Response by Courtney Roethler to “Whistleblowing as a Failure of Organizational Ethics” by James J. Fletcher, PhD, Jeanne M. Sorrell, PhD, RN, and Mary Cipriano Silva, PhD, RN, FAAN (December 31, 1998)
Reply by Author
April 28, 2008
I recently read the article by Dr. Fletcher and colleagues entitled, “Whistleblowing as a Failure of Organizational Ethics,” and am finding the article extremely informative and beneficial to my practice. Before reading this article, I had never considered the potential influence the Joint Commission on the Accreditation of Healthcare Organization (JCAHO) might have regarding issues in health care organizations. However, I was not surprised to read that most organizational moral codes address the business and financial aspects of health care, but not the clinical aspects of care. Likely this is because the individuals responsible for meeting the organization’s financial ‘bottom line’ are the persons writing these codes. I have often heard staff raise ethical concerns over questionable practices within my organization, yet state that bringing these concerns to the attention of the administration would be futile. I don’t believe that these codes will change and become more patient focused and staff focused until the organizations receive pressure from powerful bodies such as JCAHO. I encourage JCAHO to insist that health care organizations’ reward system both be closely correlated to its published values and provide protection for employees who speak out on behalf of patient rights. I also commend Johnson & Johnson for recalling Tylenol during the Tylenol contamination incident, as described in this article, even though this recall cost the company millions of dollars. I found fact that there was no questioning of money versus patient safety in this situation to be uplifting. Thank you for publishing such an informative article addressing this important issue.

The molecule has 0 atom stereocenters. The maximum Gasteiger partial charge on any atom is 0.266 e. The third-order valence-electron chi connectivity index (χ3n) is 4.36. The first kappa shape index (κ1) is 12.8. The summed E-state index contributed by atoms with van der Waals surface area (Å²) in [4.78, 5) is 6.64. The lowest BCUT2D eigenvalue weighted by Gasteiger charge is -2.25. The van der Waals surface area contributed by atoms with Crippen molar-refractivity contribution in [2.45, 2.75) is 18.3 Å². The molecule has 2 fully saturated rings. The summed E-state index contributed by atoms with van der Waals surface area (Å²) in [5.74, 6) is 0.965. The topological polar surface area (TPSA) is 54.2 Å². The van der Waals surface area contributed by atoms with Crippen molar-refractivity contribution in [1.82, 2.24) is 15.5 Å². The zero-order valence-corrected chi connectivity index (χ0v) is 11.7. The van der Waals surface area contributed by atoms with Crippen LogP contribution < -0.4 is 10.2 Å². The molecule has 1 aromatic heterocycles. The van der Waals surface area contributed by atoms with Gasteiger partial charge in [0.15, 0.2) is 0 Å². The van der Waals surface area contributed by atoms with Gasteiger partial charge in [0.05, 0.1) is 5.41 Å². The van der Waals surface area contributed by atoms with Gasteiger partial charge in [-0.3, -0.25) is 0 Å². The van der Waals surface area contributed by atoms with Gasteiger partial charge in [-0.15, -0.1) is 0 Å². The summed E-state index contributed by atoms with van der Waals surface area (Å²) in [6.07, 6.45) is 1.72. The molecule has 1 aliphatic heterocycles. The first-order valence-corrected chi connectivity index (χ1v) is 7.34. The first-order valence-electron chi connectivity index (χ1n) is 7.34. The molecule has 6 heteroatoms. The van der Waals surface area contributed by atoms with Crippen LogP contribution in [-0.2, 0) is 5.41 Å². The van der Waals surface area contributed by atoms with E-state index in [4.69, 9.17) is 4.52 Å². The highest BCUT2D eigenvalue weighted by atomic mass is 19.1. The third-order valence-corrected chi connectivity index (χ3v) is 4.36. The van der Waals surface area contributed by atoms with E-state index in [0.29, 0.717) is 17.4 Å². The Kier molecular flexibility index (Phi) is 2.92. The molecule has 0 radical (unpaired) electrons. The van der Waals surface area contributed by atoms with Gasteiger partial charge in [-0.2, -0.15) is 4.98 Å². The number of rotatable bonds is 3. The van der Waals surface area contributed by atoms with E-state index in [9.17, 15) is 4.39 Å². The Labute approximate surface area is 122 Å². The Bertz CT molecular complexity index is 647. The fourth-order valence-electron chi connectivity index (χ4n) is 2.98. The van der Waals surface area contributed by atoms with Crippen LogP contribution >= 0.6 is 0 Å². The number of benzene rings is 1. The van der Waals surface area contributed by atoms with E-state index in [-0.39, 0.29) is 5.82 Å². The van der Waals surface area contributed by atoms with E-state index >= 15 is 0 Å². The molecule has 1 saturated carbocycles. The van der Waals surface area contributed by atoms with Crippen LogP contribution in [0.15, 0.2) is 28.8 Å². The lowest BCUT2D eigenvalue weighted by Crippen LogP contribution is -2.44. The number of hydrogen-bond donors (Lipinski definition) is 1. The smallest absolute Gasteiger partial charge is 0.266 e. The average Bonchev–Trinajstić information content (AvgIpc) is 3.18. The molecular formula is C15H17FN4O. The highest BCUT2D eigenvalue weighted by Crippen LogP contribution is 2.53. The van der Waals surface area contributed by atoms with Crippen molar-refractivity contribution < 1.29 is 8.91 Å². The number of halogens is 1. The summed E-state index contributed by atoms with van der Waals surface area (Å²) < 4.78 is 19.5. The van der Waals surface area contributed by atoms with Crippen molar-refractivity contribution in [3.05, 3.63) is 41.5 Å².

Courtney Roethler, RN, BSN
San Jose State University MSN Student
Staff Nurse Emergency Department